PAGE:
As you continue to test different models, be sure that the sales representative matches you with the correct frame size and the proper seat height before you head out the door. If you’re attached to a particular saddle, ask the sales representative to attach your saddle to the frame to give you a better sense of what the bicycle would feel like if you owned and customized it.

If you encounter a sales representative who fails to accommodate your requests (including sizing you appropriately on each model), politely move on to the next local bicycle store. There are plenty of other businesses that will be eager to provide a positive test ride experience and welcome you into the local cycling community.


How Long Does Entry-Level Road Bike Last?

A good entry-level road bike will last around 80467.2 km but it also depends on the condition you keep your road bike. With maintenance and touch-ups, it can even last you more than 50,000 miles.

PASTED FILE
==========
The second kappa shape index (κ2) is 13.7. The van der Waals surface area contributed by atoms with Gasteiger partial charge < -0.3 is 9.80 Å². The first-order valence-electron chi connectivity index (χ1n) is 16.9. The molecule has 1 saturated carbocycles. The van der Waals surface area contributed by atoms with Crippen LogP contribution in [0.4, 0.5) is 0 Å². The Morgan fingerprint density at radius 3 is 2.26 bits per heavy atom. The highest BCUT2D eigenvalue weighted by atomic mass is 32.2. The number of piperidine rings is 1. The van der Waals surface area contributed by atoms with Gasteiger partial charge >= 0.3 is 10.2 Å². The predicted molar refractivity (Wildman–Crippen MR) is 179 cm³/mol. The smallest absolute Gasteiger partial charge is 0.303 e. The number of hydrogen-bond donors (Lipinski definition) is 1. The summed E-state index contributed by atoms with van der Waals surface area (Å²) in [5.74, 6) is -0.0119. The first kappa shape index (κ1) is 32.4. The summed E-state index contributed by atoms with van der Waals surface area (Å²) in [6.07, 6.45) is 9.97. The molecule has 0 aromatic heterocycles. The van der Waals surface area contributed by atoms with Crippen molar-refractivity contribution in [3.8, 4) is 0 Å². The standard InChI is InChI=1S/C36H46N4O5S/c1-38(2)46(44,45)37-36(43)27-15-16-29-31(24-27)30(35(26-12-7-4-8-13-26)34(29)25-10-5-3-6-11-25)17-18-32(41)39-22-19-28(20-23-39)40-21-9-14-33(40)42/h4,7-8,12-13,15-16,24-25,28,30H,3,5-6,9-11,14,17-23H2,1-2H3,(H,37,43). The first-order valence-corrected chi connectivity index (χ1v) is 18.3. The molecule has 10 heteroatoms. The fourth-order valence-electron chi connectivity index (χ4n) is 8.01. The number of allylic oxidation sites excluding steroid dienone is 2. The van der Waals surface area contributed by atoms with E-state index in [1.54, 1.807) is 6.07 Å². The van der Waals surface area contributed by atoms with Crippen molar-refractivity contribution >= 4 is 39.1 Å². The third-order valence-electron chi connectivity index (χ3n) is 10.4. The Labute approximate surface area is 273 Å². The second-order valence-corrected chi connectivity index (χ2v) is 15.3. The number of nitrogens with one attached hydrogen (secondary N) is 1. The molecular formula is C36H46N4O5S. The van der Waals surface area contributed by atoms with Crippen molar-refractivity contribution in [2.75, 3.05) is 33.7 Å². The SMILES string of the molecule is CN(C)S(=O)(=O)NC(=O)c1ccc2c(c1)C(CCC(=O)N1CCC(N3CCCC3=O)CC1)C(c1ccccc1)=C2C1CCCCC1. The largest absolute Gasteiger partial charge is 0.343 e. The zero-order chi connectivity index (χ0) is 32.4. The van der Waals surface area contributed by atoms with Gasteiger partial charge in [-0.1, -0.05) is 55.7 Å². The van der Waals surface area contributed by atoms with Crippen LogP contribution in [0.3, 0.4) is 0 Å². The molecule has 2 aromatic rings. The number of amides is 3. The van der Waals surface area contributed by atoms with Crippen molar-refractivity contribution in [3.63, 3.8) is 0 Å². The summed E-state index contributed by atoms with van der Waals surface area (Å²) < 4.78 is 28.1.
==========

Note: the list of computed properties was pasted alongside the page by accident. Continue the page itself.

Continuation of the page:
Should A Beginner Get A Road Bike?

Yes, as a beginner you should consider getting a road bike. They are easier to maintain and simple to ride. A road bike is a fun way to enjoy road cycling. It is the best option to explore the road.

What Type Of Bike Should A Beginner Ride?

A cruiser or a hybrid bike is best suited for a beginner. 

What Does Entry-Level Road Bike Mean?

An entry-level road bike is a bike that is specifically designed for riders who are just beginning their bicycling journey. These bikes are usually affordable because they are built using less expensive components.